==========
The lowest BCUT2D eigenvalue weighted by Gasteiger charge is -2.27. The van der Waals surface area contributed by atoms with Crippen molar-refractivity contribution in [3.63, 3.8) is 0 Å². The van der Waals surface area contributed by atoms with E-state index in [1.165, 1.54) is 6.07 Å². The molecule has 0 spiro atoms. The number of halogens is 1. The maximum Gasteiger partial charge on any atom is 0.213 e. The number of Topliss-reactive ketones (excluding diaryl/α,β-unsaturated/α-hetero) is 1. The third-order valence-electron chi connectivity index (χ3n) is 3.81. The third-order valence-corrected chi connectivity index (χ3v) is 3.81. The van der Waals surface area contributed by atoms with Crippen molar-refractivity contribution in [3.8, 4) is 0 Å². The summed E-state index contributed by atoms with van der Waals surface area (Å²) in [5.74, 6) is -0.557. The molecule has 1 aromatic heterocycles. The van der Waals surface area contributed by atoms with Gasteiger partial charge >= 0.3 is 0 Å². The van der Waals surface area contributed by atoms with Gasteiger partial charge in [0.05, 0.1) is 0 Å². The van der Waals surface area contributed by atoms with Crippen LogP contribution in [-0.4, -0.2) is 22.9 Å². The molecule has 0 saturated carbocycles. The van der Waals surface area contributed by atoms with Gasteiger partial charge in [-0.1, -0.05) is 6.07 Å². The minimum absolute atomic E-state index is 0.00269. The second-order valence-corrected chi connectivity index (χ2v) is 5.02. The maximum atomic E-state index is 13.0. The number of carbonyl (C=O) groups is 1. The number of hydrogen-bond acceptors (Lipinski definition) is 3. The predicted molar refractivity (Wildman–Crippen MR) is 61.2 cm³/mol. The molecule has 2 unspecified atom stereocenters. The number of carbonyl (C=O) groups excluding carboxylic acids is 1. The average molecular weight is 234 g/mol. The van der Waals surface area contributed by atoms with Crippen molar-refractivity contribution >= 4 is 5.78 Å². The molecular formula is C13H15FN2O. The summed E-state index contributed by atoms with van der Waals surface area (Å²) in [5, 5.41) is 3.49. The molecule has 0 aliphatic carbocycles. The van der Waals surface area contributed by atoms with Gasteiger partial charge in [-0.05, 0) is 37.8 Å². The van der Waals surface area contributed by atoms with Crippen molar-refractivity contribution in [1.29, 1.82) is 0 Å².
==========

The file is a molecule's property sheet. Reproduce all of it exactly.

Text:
The lowest BCUT2D eigenvalue weighted by Gasteiger charge is -2.27. The van der Waals surface area contributed by atoms with Crippen molar-refractivity contribution in [3.63, 3.8) is 0 Å². The van der Waals surface area contributed by atoms with E-state index in [1.165, 1.54) is 6.07 Å². The molecule has 0 spiro atoms. The number of halogens is 1. The maximum Gasteiger partial charge on any atom is 0.213 e. The number of Topliss-reactive ketones (excluding diaryl/α,β-unsaturated/α-hetero) is 1. The third-order valence-electron chi connectivity index (χ3n) is 3.81. The third-order valence-corrected chi connectivity index (χ3v) is 3.81. The van der Waals surface area contributed by atoms with Crippen molar-refractivity contribution in [3.8, 4) is 0 Å². The summed E-state index contributed by atoms with van der Waals surface area (Å²) in [5.74, 6) is -0.557. The molecule has 1 aromatic heterocycles. The van der Waals surface area contributed by atoms with Gasteiger partial charge >= 0.3 is 0 Å². The van der Waals surface area contributed by atoms with Gasteiger partial charge in [0.05, 0.1) is 0 Å². The van der Waals surface area contributed by atoms with Crippen LogP contribution in [-0.4, -0.2) is 22.9 Å². The molecule has 0 saturated carbocycles. The van der Waals surface area contributed by atoms with Gasteiger partial charge in [-0.1, -0.05) is 6.07 Å². The minimum absolute atomic E-state index is 0.00269. The second-order valence-corrected chi connectivity index (χ2v) is 5.02. The maximum atomic E-state index is 13.0. The number of carbonyl (C=O) groups is 1. The number of hydrogen-bond acceptors (Lipinski definition) is 3. The predicted molar refractivity (Wildman–Crippen MR) is 61.2 cm³/mol. The molecule has 2 unspecified atom stereocenters. The number of carbonyl (C=O) groups excluding carboxylic acids is 1. The average molecular weight is 234 g/mol. The van der Waals surface area contributed by atoms with Crippen molar-refractivity contribution >= 4 is 5.78 Å². The molecular formula is C13H15FN2O. The summed E-state index contributed by atoms with van der Waals surface area (Å²) in [5, 5.41) is 3.49. The molecule has 0 aliphatic carbocycles. The van der Waals surface area contributed by atoms with Gasteiger partial charge in [-0.05, 0) is 37.8 Å². The van der Waals surface area contributed by atoms with Crippen molar-refractivity contribution in [1.29, 1.82) is 0 Å².